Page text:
Sections 4 and 5 remove woodchucks as a protected wild animal and establish an open woodchuck season in accordance with 2017 ACT 64.
Sections 6 & 12 eliminate the requirement for elk hunters to wear a back tag and repeal other notes and references to the requirement for deer hunters to wear a back tag. The deer hunting back tag requirement was repealed by 2015 ACT 222.
Section 7 relaxes the requirement to register harvested furbearers within five days of the month of harvest. The proposal would require registration within seven days of the month of harvest which would always include a weekend day that may be more convenient for some hunters or trappers.
Section 8 would provide that blaze or fluorescent pink is a legal alternative to blaze orange for ground blinds placed on department lands during firearm deer seasons and revise other sections of code where blaze orange is referenced. These revisions are needed for consistency with 2015 ACT 131 which established that blaze or fluorescent pink may be worn as an alternative when blaze orange clothing is required.
Section 9 corrects a map error in the La Crosse area and Eau Claire area metropolitan deer management subunits.
Section 10 corrects the turkey management zone map so that it is current with recent highway development.
Section 11 may establish that an antlerless deer hunting permit issued to a disabled person who holds a hunting permit under s. 29.193 (2) Stats. is valid for harvesting an antlerless deer on either public lands or on private lands. This would address a resolution of the department’s Disability Advisory Council.
6. Summary of, and Comparison with, Existing or Proposed Federal Statutes and Regulations:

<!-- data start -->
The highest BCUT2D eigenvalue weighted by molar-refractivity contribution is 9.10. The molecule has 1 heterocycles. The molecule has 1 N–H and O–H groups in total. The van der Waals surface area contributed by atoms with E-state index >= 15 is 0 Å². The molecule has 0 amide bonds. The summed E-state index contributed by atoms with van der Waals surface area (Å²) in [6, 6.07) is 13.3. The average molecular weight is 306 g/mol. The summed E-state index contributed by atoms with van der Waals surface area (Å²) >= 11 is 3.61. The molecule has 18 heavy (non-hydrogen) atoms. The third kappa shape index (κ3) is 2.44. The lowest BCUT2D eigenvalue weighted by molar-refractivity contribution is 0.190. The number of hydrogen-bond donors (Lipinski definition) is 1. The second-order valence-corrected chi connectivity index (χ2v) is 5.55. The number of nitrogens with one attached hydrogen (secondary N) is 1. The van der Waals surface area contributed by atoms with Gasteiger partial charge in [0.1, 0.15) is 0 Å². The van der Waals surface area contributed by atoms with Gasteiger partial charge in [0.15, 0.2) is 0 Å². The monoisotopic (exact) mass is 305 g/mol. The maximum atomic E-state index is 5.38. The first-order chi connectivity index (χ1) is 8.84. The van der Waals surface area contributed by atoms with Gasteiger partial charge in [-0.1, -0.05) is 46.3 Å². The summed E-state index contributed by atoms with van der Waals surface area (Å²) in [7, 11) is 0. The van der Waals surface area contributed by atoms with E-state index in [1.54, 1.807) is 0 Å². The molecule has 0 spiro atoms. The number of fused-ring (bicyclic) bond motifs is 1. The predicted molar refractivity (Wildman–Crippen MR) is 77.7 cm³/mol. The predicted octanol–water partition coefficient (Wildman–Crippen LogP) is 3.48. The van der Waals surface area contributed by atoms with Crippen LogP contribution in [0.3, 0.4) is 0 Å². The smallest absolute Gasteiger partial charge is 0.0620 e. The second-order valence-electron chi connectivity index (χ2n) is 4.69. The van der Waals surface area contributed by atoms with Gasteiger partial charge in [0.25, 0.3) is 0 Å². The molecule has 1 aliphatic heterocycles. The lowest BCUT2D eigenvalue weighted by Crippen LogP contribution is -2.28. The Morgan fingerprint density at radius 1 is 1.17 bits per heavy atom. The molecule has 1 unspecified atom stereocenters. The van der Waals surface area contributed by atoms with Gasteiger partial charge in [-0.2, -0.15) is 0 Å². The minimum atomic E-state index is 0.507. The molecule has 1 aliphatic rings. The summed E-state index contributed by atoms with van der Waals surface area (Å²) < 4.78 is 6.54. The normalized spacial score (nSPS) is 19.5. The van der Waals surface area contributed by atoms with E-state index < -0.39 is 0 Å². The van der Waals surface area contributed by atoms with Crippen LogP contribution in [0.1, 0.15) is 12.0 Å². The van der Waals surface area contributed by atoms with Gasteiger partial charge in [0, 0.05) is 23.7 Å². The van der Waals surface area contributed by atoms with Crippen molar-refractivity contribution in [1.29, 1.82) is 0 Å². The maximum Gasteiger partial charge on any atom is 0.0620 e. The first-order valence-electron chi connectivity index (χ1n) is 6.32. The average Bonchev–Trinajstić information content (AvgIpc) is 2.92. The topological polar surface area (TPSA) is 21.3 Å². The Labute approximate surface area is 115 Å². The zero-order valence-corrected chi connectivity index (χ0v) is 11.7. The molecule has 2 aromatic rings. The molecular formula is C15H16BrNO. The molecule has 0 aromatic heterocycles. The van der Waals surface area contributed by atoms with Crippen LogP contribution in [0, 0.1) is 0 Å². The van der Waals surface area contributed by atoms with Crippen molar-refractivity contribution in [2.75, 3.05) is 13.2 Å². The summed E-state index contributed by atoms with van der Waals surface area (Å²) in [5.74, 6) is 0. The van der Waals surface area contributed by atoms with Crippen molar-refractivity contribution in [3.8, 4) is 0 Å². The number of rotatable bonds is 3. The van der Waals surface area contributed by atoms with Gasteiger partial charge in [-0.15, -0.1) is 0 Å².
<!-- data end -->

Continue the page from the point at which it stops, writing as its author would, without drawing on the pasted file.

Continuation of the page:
Federal regulations allow states to manage the wildlife resources located within their boundaries provided they do not conflict with regulations established in the Federal Register. None of these rule changes violate or conflict with the provisions established in the Federal Code of Regulations.
7. Comparison with Similar Rules in Adjacent States: These rule change proposals do not represent significant policy changes and do not differ significantly from surrounding states. All surrounding states have regulations and rules in place for the management and recreational use of wild game and furbearer species that are established based on needs that are unique to that state’s resources and public desires. Also, all of Wisconsin’s neighboring states have established management units for the purpose of managing deer populations.
8. Summary of Factual Data and Analytical Methodologies Used and How Any Related Findings Support the Regulatory Approach Chosen:
Current language establishes that privately owned lands purchased in part with assistance from the stewardship program are considered to be public lands for purposes of issuing and using antlerless deer permits and established harvest quotas in a unit. As the rule is currently, someone might be able to argue that stewardship purchases from the first version of the program established in the late 80’s are technically not public lands. The cross reference in NR 10 is narrower than it should be, referring to statutory public access requirements and lands purchased in previous two versions of the stewardship program.
Previously, only the owner or occupant of land, or a member of that person’s family, could hunt or trap woodchucks year-round on that land without a license. This rule would extend the ability to harvest a woodchuck to all people by making it an unprotected species in accordance with 2017 ACT 64.